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Much Ado At The Q

by Paul Bass | May 30, 2014 4:11 pm

(1) Comment | Commenting has been closed | E-mail the Author

Posted to: Politics

Veterans of all sides of more than four decades of impassioned New Haven Democratic Party politics converged on the Quinnipiack Club to pay tribute to a man who is leaving the stage.

Paul Bass Photos The occasion was a retirement party Thursday evening for Superior Court Judge Thayer “Ted” Baldwin (pictured).

At 73, Baldwin is stepping down as a Superior Court judge after 13 years on the bench. He began his law career in 1965, eventually going into practice with pre-U.S. Sen. Joseph Lieberman. Like Lieberman, Baldwin spent much of his time in local and state politics and government service, starting out with reform Democrats who took on the party establishment out of a storefront called the New Politics Corner (at the corner of Elm and Church, until someone firebombed it during the famous May Day weekend). Anti-Vietnam War Democrats supported an ultimately unsuccessful Baldwin challenge to longstanding U.S. Rep. Bob Giaimo, in 1970. Baldwin was a prominent part of the team that defeated the old Barbieri Machine in electing Frank Logue as mayor in 1975. He served as Logue’s corporation counsel from 1976-8. He ran for attorney general as part of a reform Democratic primary ticket headed by a state legislator named Ernie Abate. He returned to City Hall as Mayor John DeStefano’s corporation counsel from 1998-2001. In between all those years, as an attorney and party activist and eventually elder statesmen, he worked with people from all Democratic factions (which in one-party New Haven means working with people of all races and ideological persuasions), as evidenced by the turnout at Thursday night’s Q Club reception.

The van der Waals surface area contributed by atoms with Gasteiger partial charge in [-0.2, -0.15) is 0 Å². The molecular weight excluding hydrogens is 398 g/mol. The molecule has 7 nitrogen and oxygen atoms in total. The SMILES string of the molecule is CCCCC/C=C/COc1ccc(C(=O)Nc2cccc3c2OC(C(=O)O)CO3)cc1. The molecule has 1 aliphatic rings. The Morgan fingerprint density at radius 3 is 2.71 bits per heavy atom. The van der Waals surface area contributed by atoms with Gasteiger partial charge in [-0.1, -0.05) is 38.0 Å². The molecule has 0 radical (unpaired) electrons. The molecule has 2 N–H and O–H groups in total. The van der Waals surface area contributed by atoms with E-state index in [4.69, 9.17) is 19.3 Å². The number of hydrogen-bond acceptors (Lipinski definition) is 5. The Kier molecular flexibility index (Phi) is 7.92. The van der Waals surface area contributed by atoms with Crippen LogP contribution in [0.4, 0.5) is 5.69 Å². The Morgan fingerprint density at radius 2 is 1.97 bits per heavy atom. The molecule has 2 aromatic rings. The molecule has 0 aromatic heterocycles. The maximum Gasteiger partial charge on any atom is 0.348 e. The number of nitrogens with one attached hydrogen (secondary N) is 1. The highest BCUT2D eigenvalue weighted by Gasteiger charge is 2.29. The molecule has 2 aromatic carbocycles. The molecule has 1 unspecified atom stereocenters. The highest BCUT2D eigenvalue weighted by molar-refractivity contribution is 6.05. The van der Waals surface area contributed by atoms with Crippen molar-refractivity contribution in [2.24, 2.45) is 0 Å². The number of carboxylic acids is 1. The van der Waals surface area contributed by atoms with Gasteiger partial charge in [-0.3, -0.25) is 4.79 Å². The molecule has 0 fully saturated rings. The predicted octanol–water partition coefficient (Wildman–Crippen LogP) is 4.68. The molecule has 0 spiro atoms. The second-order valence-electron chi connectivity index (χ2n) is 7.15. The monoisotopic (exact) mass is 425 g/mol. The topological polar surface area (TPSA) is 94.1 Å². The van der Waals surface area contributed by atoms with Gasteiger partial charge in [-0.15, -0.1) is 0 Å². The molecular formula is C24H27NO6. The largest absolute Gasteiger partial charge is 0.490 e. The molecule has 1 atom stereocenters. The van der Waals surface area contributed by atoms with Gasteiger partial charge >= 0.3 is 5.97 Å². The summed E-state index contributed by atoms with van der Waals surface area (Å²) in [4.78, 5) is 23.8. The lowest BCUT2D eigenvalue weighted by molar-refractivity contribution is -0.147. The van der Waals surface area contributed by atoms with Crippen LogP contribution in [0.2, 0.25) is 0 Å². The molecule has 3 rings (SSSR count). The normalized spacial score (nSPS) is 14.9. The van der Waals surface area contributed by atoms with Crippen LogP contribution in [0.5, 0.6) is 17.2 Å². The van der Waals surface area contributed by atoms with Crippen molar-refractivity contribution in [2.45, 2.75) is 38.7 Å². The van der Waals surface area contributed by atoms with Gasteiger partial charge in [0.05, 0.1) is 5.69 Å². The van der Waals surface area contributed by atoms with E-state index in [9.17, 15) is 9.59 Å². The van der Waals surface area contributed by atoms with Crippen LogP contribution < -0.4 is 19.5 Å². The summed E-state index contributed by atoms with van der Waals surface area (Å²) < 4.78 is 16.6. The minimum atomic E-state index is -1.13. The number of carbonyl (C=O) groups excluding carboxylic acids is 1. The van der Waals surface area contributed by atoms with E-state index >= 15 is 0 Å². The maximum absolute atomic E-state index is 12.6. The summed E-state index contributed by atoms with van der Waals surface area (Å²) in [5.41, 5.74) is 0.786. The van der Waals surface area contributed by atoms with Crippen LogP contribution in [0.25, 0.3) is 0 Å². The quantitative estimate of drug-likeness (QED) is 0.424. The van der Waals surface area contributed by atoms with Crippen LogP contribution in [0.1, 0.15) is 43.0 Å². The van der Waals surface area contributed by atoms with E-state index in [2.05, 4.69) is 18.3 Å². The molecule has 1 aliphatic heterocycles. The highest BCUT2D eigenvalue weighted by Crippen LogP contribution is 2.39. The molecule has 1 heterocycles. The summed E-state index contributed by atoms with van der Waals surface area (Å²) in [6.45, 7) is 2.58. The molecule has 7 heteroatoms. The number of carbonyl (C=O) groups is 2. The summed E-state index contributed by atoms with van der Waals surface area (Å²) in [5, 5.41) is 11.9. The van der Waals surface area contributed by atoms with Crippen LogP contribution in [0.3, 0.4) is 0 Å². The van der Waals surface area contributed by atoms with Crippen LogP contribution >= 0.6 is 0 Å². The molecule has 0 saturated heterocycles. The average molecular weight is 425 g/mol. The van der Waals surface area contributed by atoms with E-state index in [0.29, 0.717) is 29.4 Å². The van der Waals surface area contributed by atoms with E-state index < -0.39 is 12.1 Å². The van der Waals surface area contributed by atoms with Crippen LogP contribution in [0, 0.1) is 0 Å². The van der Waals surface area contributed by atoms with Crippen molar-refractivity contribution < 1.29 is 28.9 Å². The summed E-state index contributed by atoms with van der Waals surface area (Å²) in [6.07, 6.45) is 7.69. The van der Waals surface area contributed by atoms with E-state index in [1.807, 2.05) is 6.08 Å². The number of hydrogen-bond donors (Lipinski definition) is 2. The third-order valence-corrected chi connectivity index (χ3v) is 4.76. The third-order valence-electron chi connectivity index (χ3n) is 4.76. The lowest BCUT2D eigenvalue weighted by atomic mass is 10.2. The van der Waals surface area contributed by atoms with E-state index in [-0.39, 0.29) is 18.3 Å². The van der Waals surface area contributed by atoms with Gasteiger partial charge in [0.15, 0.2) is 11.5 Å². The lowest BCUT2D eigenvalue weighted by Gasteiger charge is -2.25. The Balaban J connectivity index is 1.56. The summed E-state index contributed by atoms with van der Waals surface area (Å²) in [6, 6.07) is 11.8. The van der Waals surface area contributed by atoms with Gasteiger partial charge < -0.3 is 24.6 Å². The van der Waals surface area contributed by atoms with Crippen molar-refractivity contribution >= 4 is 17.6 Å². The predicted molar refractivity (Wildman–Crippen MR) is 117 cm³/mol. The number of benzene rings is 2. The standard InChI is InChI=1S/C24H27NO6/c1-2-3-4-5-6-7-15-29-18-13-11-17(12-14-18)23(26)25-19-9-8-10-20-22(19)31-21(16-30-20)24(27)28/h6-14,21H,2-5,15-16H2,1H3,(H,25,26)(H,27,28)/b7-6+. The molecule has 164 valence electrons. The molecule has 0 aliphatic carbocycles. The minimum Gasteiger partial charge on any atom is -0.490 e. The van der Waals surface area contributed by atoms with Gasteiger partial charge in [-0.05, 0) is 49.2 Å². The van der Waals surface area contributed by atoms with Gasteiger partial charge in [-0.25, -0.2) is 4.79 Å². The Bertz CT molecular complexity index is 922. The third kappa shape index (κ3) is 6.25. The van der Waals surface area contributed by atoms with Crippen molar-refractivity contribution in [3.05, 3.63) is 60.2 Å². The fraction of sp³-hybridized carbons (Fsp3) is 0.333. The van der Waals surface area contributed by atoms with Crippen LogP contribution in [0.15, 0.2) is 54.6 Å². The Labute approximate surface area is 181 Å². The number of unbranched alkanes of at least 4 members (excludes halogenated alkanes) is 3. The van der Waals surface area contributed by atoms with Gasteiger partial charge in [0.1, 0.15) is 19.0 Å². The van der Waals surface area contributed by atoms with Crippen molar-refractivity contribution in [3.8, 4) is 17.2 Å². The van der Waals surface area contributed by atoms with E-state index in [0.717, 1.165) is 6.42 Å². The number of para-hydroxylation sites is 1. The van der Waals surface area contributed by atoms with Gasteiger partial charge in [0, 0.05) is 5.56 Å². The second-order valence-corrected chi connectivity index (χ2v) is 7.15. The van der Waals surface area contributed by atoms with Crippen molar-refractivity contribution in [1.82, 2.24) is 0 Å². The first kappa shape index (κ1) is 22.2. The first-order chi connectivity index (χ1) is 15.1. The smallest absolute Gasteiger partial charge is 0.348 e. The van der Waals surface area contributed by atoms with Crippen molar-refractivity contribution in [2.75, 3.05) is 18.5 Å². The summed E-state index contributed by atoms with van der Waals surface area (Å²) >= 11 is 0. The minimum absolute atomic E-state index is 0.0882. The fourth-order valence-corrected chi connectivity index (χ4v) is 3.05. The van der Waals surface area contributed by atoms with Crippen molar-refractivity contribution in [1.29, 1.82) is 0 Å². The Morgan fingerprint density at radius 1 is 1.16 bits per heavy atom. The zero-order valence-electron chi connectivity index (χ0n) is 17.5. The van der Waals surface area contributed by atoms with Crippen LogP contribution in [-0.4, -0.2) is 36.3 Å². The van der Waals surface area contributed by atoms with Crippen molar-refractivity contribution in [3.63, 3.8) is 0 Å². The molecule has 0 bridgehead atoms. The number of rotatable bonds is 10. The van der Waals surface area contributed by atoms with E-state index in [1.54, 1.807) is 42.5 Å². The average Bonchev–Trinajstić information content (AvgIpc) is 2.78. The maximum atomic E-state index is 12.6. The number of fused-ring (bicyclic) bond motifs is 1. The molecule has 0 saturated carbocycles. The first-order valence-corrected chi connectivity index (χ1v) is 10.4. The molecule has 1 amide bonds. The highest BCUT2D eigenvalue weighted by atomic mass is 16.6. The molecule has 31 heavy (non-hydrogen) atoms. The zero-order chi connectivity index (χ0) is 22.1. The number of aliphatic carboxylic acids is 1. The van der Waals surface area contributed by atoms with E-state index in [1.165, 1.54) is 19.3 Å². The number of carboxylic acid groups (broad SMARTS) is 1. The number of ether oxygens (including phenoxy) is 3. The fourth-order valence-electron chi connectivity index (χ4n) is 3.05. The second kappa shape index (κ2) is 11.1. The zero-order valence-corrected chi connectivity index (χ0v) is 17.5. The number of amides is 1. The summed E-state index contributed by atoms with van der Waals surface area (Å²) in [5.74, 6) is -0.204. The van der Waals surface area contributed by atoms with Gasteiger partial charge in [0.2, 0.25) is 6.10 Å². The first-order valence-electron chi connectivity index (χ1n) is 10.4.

“It’s 1976 all over again!” DeStefano exclaimed during the pre-speech cocktail hour.

“Nineteen-seventy,” corrected former state Rep. and City Hall lawyer Al Onorato (pictured with Rose DeMatteo), as he launched into stories about “Teddy Baldwin screaming” at conventions in “the good old days.”

Longtime Baldwin pal and former state Rep. Bill Dyson emceed the formal presentation portion of the evening.

State Sen. Martin Looney, who served as justice of the peace for Baldwin’s marriage 28 years ago to Barbara Geller, praised him for his “humanity, generosity, understanding of human nature” as a judge, and for serving as a “mentor to so many people in politics.”

State Rep. Pat Dillon (pictured schmoozing with Dyson) presented Baldwin with a state proclamation of congratulations and credited him with hatching the idea for the state Payment in Lieu of Taxes (PILOT) program to reimburse cities for revenue lost on tax-exempt property.

Fire Lt. Teo Baldwin (pictured with Susan Baldwin) declared, “There’s no other dad I’d rather have than you, and I’m proud to be your son” ...

... while guests like Lindy Lee Gold, Esther Armmand ...

... City/Town Clerk Sally Brown, the housing authority’s Bethany Watkins, retired Rosa DeLauro aide Stanley Welch ...

... political scientist Chris Arterton and city development chief Matthew Nemerson listened on ...

... or sampled the Q Cub’s trademark meat ...

... and veggie trays.

Marlene Woodman, a main organizer of the event, made sure all went according to plan.

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posted by: citoyen on May 30, 2014  11:19pm

Ted Baldwin is a class act.  A fine gentleman, a fair-minded champion of liberal politics for whom no one is an enemy, and everyone is a potential friend.  A big celebration could not happen to a more deserving or nicer guy.  It has been a delight and a privilege to get to know him a bit in recent years, which is a happy event I could not have predicted, and for which I will always be grateful.  Congratulations, Ted! and may you keep up the good work for many years to come.

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